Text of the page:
Filibusters have not only stymied lawmakers, stalling would-be legislation and complicating the journey of bills that appeared to be smoothly sailing through the Senate, but they have also befuddled the average citizen.
What permits legislators to stand on their feet for hours reading from cookbooks? By what authority can individual lawmakers invoke these techniques to prevent a bill from passing? Do filibusters necessarily invoke unusual behavior?
A quick skim of the Constitution reveals that filibustering cannot be located in the 18th century document. The practice, in many ways is a creative political pragmatists' invention, a technique developed from lenient Senate debate rules with the intention of preventing the chamber from bringing legislation to a vote or confirming a nominee. A key rule enabling these "talking filibusters" is the Senate's policy of unlimited debate.
As a result, there is no strict definition of a filibuster.
For Texas state senator Wendy Davis, who spoke for 13 hours in June 2013, it was talking, strictly on point and on topic, without leaning on her desk, using the bathroom or eating.
At the national level, however, germaneness is not mandated; in 1992, Sen. Alfonse D'Amato read the phone book out loud.
More commonly occurring (though less attention-getting) and less personally strenuous filibusters occur by forcing repeated votes or threatening to block a measure.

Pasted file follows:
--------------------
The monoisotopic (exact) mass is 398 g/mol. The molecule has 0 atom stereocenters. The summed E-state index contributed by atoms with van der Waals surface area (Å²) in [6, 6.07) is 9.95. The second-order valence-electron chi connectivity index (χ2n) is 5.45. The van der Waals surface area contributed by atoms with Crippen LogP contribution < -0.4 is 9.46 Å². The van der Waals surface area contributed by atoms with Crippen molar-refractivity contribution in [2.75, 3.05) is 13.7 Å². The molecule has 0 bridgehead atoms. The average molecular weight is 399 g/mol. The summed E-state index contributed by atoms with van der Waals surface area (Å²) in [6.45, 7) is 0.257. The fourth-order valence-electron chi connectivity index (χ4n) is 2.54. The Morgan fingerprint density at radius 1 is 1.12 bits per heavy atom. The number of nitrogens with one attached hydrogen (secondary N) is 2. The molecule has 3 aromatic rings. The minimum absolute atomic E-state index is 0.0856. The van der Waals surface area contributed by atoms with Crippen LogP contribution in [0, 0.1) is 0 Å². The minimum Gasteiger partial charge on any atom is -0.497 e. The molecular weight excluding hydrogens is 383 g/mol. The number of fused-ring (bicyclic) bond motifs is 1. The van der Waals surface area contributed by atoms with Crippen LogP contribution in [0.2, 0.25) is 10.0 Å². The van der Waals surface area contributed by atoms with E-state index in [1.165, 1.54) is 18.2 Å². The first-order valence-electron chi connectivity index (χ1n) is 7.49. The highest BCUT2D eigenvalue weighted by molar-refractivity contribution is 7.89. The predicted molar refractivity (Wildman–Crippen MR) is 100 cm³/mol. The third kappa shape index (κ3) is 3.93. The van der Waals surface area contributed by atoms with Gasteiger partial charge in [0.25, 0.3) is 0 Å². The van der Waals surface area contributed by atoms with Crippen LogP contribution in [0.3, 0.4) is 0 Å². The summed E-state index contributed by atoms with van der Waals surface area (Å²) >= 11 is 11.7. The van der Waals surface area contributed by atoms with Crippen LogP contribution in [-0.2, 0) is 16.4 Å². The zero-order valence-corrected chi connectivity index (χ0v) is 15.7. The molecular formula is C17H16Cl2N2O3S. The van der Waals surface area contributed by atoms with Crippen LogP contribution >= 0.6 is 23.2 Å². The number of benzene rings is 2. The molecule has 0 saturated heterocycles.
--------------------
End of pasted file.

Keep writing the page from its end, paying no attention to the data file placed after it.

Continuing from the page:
In order to terminate a filibuster at the federal level, 60 senators must all vote to end it based upon the Cloture Rule. In the current, relatively contentious political climate, unless there is a rogue senator filibustering a bill she personally despises, it is likely that the legislator knows that her political party has her back and will not be joining with the other political party and bringing the bill to a vote.
Therefore, perhaps most notably about a filibuster is that under most circumstances, legislation only requires a simple majority. But by invoking a filibuster and as a result, the Cloture Rule, the vote threshold required to pass a bill is essentially raised to three fifths.
The longest filibuster was South Carolina Sen. Strom Thurmond's 24 hour and 18 minute monologue to prevent a 1957 civil rights bill from passing. It eventually passed.
More recently, Sen. Rand Paul spoke for 12 hours and 52 minutes to prevent John Brennan from being named as the head of the CIA. Brennan ultimately won the nomination.
Of course Rand Paul's filibuster was basically a show to make news, as in more recent times the way the filibuster operates practically is that senators can filibuster without actually filibustering (talking non-stop). The reason has to do with a change in Rule 22, the cloture rule, in 1975. It was changed from two-thirds of those present to three-fifths of the entire body for cloture. This meant that 60 votes would be needed, regardless of the number of senators present, to end debate on a bill. So, it doesn't matter how long a senator holds the floor, you always need 60 votes. Simply putting a hold on a bill is considered a filibuster today, even though you don't have to keep talking on the floor.